History of Christianity
The History of Christianity area focuses on one major western religious tradition, in itself and in its interactions with other religions and cultures across time.
The area fosters knowledge of the range of communities claiming an identity as "Christian" from the first through the twenty-first centuries, as well as allowing for individual specialization in a particular movement or historical moment, including ancient Christianity (to Constantine), late antique and medieval Christianity, the Reformation and early modernity, the Puritan movement, and the broad range of American Christianity.
Coursework and guided research emphasize the acquisition of essential skills of documentary and artifactual interpretation, critical appraisal of a range of methodological approaches to the material, and a sophisticated appreciation of the tasks, goals and audiences of historiographical writing. The construction of this area is based on the assumption that there are major issues that apply and extend to all periods (such as forms of biblical interpretation, means of adjudicating "orthodoxy" and "heresy," the relationship between Christian communities and the social order, forms of institutional and personal piety), as well as particular expressions of those dynamics in different chronological and geographical settings. It also assumes the need for integration of intellectual, social, institutional and cultural histories for interpreting the body of existing evidence and adequately addressing most important questions about this particular religious tradition in its various manifestations. Students in the HC area are encouraged to formulate an interdisciplinary approach to their research, through coursework throughout the areas of the Divinity School and the University (including the Department of History).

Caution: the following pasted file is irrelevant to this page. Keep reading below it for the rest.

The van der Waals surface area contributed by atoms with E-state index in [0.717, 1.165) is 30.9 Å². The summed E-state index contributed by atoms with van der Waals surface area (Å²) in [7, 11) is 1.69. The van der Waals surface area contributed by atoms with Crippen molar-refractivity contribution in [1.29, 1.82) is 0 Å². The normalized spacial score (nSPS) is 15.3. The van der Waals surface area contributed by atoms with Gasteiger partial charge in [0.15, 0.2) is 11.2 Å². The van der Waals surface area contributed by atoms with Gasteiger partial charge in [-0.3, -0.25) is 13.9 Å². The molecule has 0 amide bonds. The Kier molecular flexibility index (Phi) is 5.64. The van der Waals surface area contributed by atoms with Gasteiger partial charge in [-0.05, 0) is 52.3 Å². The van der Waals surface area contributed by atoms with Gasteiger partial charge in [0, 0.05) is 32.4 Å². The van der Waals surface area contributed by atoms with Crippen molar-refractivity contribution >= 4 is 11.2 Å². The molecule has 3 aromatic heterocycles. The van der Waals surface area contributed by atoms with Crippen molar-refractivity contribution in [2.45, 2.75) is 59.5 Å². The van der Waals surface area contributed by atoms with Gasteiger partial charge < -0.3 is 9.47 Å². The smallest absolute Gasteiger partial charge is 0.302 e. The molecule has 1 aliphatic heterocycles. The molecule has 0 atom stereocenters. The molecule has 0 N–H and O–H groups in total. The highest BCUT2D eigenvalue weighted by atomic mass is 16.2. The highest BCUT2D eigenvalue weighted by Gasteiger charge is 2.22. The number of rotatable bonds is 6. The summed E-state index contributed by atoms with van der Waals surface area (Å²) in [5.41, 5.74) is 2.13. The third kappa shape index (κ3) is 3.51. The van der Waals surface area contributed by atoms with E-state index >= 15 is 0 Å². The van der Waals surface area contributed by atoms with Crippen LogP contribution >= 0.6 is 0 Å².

Progress Conference format
The progress (or pre-exam) conference is normally held in the spring quarter of the second year, or the fall of the third year. In History of Christianity, the progress conference is held with the student's panel of examiners for the qualifying examinations, and will normally include assessment of coursework to date, cogency of the course of study petition, readiness for qualifying examinations, and development of the dissertation project. A report from the advisor and a timeline for the qualifying examinations is submitted to the Dean of Students following the conference.
The Divinity School offers over one hundred courses in the academic study of religion every year. This is a small sample of recently offered courses.
- HCHR 30100 - History of Christian Thought I – Otten
- HCHR 30200 - History of Christian Thought II - Otten
- HCHR 30900 - History of Christian Thought V: Modern Religious Thought – Hector
- HCHR 50000 - Theological Criticism: Creation and Gender - Otten
- HCHR 39300 - My Body, My Self: Asceticism and Subjectivity – Walsh and Taylor
- HCHR 43200 - Colloquium: Ancient Christianity – Mitchell
- HCHR 43959 - Varieties of Dominican Mysticism: Albert the Great, Meister Eckhart, and Catherine of Siena - Otten
- HCHR 45200 - The Holy Land in the Middle Ages - Krause
- HCHR 36916 - Reading Greek Literature in the Papyri – Torallas-Tovar
- HCHR 45570 - Three Medieval Women: Fate and Voice in Heloise, Hildegard, and Hadewijch - Otten
- HCHR 44004 - The Veneration of Icons in Byzantium: History, Theory and Practice – Krause
- HCHR 50400 – Early Christian Rhetoric – Mitchell
- HCHR 50500 – Origen’s Contra Celsum – Mitchell